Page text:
After a period of 6 months, mean testosterone levels increased with statistical significance, in addition to increases in lean muscle mass and subjective improvements in somatic and sexual symptoms. After 12 months however, no significant differences in the treatment and control groups remained evident. While the authors concluded that 6 months of treatment with replacement testosterone offered improvements in lean body mass, muscle strength, and quality of life, these changes were not maintained at 6 months post-treatment. The decline in muscle mass and strength post-treatment suggests that testosterone replacement for a period of 6 months may not be sufficient to improve overall frailty in this population. Moreover, the effects of increasing serum testosterone levels to within the physiologic range in a 6-month period may have been too short to sustain significant and lasting symptomatic improvements.

    The optimal duration of treatment with testosterone replacement therapy to achieve lasting improvements in lean muscle mass and quality of life remains unknown, yet it is imperative for clinicians to offer a multi-disciplinary approach to the treatment of frail middle-aged and elderly men that includes resistance exercise, appropriate diet and pharmacologic agents.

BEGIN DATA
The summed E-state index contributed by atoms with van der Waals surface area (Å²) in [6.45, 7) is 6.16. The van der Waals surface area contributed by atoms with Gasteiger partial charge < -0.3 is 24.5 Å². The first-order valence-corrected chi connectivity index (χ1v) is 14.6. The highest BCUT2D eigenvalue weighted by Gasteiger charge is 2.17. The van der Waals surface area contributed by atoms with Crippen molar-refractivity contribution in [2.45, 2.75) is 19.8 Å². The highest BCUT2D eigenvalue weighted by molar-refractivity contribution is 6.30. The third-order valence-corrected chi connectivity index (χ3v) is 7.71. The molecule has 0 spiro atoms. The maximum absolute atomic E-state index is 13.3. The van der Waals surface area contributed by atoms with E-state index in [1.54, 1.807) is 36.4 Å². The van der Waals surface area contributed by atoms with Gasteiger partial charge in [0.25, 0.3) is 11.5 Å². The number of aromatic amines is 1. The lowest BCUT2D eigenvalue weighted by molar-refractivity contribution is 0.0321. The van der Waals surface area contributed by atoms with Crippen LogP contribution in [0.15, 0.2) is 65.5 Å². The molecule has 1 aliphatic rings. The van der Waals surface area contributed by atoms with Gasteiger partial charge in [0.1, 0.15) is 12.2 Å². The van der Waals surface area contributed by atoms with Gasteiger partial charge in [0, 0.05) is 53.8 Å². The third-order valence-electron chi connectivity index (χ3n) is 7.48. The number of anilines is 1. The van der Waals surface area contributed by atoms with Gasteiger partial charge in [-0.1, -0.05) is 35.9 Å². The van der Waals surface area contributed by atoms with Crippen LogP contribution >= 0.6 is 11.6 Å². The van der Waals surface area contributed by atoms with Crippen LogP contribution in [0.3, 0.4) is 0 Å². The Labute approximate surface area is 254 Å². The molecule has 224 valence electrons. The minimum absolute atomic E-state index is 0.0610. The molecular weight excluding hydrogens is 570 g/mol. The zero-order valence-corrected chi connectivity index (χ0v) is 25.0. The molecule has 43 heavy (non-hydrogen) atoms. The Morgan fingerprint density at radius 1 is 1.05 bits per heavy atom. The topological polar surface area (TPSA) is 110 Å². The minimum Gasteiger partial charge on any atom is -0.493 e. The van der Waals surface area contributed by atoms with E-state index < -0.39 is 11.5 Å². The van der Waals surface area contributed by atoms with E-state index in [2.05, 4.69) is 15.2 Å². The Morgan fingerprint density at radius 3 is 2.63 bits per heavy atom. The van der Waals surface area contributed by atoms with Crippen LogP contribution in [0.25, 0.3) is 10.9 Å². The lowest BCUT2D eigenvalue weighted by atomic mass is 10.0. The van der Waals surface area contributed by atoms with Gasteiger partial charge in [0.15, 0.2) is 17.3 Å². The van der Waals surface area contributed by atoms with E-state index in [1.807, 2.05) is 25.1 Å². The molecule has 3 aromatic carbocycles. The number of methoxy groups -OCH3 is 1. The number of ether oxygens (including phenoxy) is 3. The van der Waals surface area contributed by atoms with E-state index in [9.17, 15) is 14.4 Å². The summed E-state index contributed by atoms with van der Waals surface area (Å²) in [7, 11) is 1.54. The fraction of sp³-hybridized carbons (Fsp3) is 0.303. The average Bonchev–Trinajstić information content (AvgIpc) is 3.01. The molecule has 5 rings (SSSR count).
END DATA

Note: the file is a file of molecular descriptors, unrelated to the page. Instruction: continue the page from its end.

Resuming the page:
Reference: O'Connell MDL, Roberts SA, Srinivas-Shankar U, et al. Do the effects of testosterone on muscle strength, physical function, body composition, and quality of life persist six months after treatment intermediate-frail and frail elderly men? J Clin Endocrinol Metab 2011; 96(2):454-458.